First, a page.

Electric Instantaneous Water Heater means a water heater that uses electricity as the energy source, has a nameplate input rating of 12 kW (40,956 Btu/h) or less, contains no more than one gallon of water per 4,000 Btu per hour of input, and is designed to provide outlet water at a controlled temperature less than or equal to 180 °F (82 °C). The unit may use a fixed or variable burner input.

DOE notes that the definition of “electric instantaneous water heater” being added to 10 CFR 430.2 encompasses only electric instantaneous water heaters that are residential (i.e., with an input capacity of 12 kW or less). However, as discussed in section III.A.1, commercial (i.e., with an input capacity greater than 12 kW) electric instantaneous water heaters with input ratings up to 58.6 kW are considered “residential-duty commercial water heaters,” and because water heaters both above and below 12 kW have residential applications, both types would be covered by the uniform efficiency descriptor.

In response to the November 2013 NOPR, Seisco and Thomas Harman commented that 12 kW is not an appropriate cutoff for electric instantaneous water heaters because there are many electric instantaneous water heaters designed for and used in residences that have input ratings above 12 kW. (Harman, No. 53 at p. 1; Seisco, No. 57 at pp. 10-11) In response, DOE notes that the 12 kW limit is defined by EPCA and it is not at DOE's discretion to change. However, the 12 kW criteria will apply only insofar as determining the applicable minimum energy conservation standard. As such, it remains the point above which electric instantaneous models would be classified as “commercial” equipment for the basis of determining the applicable energy conservation standards. Limits on the application of the uniform efficiency descriptor pursuant to the new test procedure based on input and volume capacities are set forth in Table III.2, above.

This final rule also provides for a maximum flow rate test for electric instantaneous water heaters and a test to determine the energy efficiency expressed in terms of uniform energy factor for these products. (As discussed in section III.B, the energy efficiency metric for water heaters will be changed from “energy factor” to “uniform energy factor.”) These tests are identical to those provided for gas-fired instantaneous water heaters.

B. Uniform Efficiency Descriptor Nomenclature

AEMTCA provided the following options for the uniform efficiency descriptor metric: (1) A revised version of the energy factor descriptor currently in use; (2) the thermal efficiency and standby loss descriptors currently in use; (3) a revised version of the thermal efficiency and standby loss descriptors; (4) a hybrid of descriptors; or (5) a new approach. (42 U.S.C. 6295(e)(5)(G))

In the November 2013 NOPR, DOE proposed to use a revised version of the energy factor as the uniform efficiency descriptor. 78 FR 66202, 66210 (Nov. 4, 2013). DOE received no comments opposing the continued use of the energy factor metric in response to the November 2013 NOPR. However, DOE received four comments (A.O. Smith, Bradford White, EEI, Joint Comment) suggesting that the “energy factor” nomenclature be adjusted to distinguish the old energy factor from the new. Additionally, the four commenters suggest that the new “energy factor” nomenclature be differentiated by class (i.e., subscripts with the draw classification). (A.O. Smith No. 62 at p. 3; Bradford White No. 61 at p. 6; EEI No. 63 at p. 4; Joint Comment No. 77 at p. 2) NEEA and NPCC commented that the “energy factor” nomenclature as it currently stands is appropriate and that changes to the test procedure are not significant enough to warrant a new descriptor. (NEEA and NPCC No. 64 at p. 1) NEEA and NPCC and the Joint Comment stated that the new “energy factor” nomenclature should not be distinguished by fuel type or technologygroup. (NEEA and NPCC No. 64 at p. 16; Joint Comment No. 77 at p. 2)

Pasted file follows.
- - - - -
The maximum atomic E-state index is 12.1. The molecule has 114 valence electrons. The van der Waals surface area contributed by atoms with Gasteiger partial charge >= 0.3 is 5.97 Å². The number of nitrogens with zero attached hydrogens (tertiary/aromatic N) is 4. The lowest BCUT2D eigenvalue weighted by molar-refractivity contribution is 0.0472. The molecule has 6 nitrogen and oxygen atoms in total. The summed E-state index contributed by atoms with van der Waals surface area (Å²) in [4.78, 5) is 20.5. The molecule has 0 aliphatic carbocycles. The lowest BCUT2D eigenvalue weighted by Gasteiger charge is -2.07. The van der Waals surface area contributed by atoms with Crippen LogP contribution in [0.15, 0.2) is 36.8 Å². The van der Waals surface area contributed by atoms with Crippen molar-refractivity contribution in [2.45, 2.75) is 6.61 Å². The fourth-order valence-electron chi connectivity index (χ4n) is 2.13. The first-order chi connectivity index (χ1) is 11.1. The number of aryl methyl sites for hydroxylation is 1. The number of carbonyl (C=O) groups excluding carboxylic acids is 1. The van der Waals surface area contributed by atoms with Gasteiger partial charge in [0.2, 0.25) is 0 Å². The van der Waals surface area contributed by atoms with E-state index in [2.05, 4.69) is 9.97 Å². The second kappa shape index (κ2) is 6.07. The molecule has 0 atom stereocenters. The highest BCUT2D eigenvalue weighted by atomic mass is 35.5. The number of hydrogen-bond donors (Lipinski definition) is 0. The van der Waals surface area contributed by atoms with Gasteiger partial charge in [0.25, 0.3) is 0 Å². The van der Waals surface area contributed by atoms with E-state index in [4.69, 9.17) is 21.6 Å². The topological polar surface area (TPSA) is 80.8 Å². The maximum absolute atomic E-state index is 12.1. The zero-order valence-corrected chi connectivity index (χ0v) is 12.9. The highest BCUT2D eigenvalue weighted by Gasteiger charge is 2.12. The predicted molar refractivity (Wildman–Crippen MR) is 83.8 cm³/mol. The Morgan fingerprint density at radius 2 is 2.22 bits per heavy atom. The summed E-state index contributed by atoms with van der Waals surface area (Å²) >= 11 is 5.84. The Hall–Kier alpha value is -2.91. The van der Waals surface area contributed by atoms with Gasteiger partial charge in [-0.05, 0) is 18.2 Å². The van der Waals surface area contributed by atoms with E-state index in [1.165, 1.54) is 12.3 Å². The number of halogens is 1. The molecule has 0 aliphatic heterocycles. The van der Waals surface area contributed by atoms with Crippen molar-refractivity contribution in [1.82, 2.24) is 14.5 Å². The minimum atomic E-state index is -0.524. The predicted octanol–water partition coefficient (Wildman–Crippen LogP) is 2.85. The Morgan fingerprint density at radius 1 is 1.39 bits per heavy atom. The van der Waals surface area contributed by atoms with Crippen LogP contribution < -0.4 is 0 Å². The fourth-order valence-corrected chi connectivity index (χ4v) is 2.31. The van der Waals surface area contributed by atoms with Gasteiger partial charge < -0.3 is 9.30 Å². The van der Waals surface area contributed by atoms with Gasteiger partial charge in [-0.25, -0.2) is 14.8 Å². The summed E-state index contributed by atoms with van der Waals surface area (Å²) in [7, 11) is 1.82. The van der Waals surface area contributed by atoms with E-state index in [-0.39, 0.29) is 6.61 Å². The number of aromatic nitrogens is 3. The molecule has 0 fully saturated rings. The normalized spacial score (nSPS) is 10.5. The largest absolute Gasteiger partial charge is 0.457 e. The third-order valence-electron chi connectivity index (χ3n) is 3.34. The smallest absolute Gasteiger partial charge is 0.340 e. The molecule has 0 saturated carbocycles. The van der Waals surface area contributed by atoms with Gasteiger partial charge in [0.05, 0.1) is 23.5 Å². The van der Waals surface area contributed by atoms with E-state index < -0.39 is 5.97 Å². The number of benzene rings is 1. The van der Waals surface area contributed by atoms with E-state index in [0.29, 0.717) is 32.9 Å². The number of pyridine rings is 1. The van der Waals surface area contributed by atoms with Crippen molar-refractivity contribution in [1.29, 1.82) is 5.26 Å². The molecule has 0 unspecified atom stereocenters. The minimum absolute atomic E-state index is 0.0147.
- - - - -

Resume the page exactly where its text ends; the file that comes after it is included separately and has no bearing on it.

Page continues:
DOE agrees with commenters that confusion could occur if the name of the metric remains unchanged between the current and amended test procedures. Because the existing and new ratings are determined under different test conditions, which can result in a different rating, DOE believes it is necessary to adopt a new name to distinguish between the efficiency result under the existing test procedure and the result under the amended test procedure. As a result, DOE adopts a “uniform energy factor,” to be denoted as “UEF” in the test procedure, as distinguished from the “E f” rating determined under the current test procedure.

C. Draw Pattern

The term “draw pattern” describes the number, flow rate, length, and timing of hot water removal from the water heater during testing. Primary decisions in developing draw patterns include the total amount of water to be removed during the test and the number of draws during the test. The total amount of water taken in each draw, which is a function of the flow rate and the length of the draw, must also be specified. Finally, the spacing between those draws is needed to complete the specification of the draw pattern.